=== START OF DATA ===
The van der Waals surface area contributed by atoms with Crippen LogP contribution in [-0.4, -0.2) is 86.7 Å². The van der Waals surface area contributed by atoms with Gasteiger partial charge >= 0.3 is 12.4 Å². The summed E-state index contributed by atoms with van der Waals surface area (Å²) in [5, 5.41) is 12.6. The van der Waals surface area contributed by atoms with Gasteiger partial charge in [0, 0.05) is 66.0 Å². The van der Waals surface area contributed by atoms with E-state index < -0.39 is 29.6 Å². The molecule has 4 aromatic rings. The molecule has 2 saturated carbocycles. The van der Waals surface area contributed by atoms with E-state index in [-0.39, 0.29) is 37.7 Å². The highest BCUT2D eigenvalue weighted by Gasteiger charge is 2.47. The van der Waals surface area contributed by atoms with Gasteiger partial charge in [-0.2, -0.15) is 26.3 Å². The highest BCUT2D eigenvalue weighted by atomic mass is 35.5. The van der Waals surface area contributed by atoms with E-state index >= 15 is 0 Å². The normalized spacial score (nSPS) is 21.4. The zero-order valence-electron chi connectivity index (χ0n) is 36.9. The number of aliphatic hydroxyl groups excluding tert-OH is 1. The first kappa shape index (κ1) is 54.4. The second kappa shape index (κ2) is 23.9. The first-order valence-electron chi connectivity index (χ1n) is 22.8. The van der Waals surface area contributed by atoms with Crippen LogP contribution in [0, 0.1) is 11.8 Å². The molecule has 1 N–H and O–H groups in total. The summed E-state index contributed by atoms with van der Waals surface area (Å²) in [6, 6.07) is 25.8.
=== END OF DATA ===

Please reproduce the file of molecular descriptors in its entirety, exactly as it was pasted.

The van der Waals surface area contributed by atoms with Crippen LogP contribution in [-0.4, -0.2) is 86.7 Å². The van der Waals surface area contributed by atoms with Gasteiger partial charge >= 0.3 is 12.4 Å². The summed E-state index contributed by atoms with van der Waals surface area (Å²) in [5, 5.41) is 12.6. The van der Waals surface area contributed by atoms with Gasteiger partial charge in [0, 0.05) is 66.0 Å². The van der Waals surface area contributed by atoms with E-state index < -0.39 is 29.6 Å². The molecule has 4 aromatic rings. The molecule has 2 saturated carbocycles. The van der Waals surface area contributed by atoms with E-state index in [-0.39, 0.29) is 37.7 Å². The highest BCUT2D eigenvalue weighted by Gasteiger charge is 2.47. The van der Waals surface area contributed by atoms with Gasteiger partial charge in [-0.2, -0.15) is 26.3 Å². The highest BCUT2D eigenvalue weighted by atomic mass is 35.5. The van der Waals surface area contributed by atoms with E-state index >= 15 is 0 Å². The normalized spacial score (nSPS) is 21.4. The zero-order valence-electron chi connectivity index (χ0n) is 36.9. The number of aliphatic hydroxyl groups excluding tert-OH is 1. The first kappa shape index (κ1) is 54.4. The second kappa shape index (κ2) is 23.9. The first-order valence-electron chi connectivity index (χ1n) is 22.8. The van der Waals surface area contributed by atoms with Crippen LogP contribution in [0, 0.1) is 11.8 Å². The molecule has 1 N–H and O–H groups in total. The summed E-state index contributed by atoms with van der Waals surface area (Å²) in [6, 6.07) is 25.8.